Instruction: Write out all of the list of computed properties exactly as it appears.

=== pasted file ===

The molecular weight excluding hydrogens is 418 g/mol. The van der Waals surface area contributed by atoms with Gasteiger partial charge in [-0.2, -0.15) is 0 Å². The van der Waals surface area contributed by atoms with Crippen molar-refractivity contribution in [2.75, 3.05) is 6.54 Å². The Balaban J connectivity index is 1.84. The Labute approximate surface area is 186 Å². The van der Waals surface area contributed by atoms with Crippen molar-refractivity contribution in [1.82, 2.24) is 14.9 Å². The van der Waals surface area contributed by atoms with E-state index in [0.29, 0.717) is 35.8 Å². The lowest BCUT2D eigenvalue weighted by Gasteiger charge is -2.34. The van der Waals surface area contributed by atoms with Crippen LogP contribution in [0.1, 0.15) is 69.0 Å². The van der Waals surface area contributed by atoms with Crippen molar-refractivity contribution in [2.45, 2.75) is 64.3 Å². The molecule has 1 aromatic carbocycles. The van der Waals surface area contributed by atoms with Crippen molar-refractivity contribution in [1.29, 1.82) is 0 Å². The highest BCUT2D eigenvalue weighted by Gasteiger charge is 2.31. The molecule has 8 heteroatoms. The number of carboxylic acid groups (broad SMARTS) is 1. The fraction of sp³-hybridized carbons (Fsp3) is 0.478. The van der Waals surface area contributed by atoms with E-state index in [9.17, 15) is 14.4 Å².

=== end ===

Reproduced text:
The molecular weight excluding hydrogens is 418 g/mol. The van der Waals surface area contributed by atoms with Gasteiger partial charge in [-0.2, -0.15) is 0 Å². The van der Waals surface area contributed by atoms with Crippen molar-refractivity contribution in [2.75, 3.05) is 6.54 Å². The Balaban J connectivity index is 1.84. The Labute approximate surface area is 186 Å². The van der Waals surface area contributed by atoms with Crippen molar-refractivity contribution in [1.82, 2.24) is 14.9 Å². The van der Waals surface area contributed by atoms with E-state index in [0.29, 0.717) is 35.8 Å². The lowest BCUT2D eigenvalue weighted by Gasteiger charge is -2.34. The van der Waals surface area contributed by atoms with Crippen LogP contribution in [0.1, 0.15) is 69.0 Å². The van der Waals surface area contributed by atoms with Crippen molar-refractivity contribution in [2.45, 2.75) is 64.3 Å². The molecule has 1 aromatic carbocycles. The van der Waals surface area contributed by atoms with Crippen molar-refractivity contribution in [1.29, 1.82) is 0 Å². The highest BCUT2D eigenvalue weighted by Gasteiger charge is 2.31. The molecule has 8 heteroatoms. The number of carboxylic acid groups (broad SMARTS) is 1. The fraction of sp³-hybridized carbons (Fsp3) is 0.478. The van der Waals surface area contributed by atoms with E-state index in [9.17, 15) is 14.4 Å².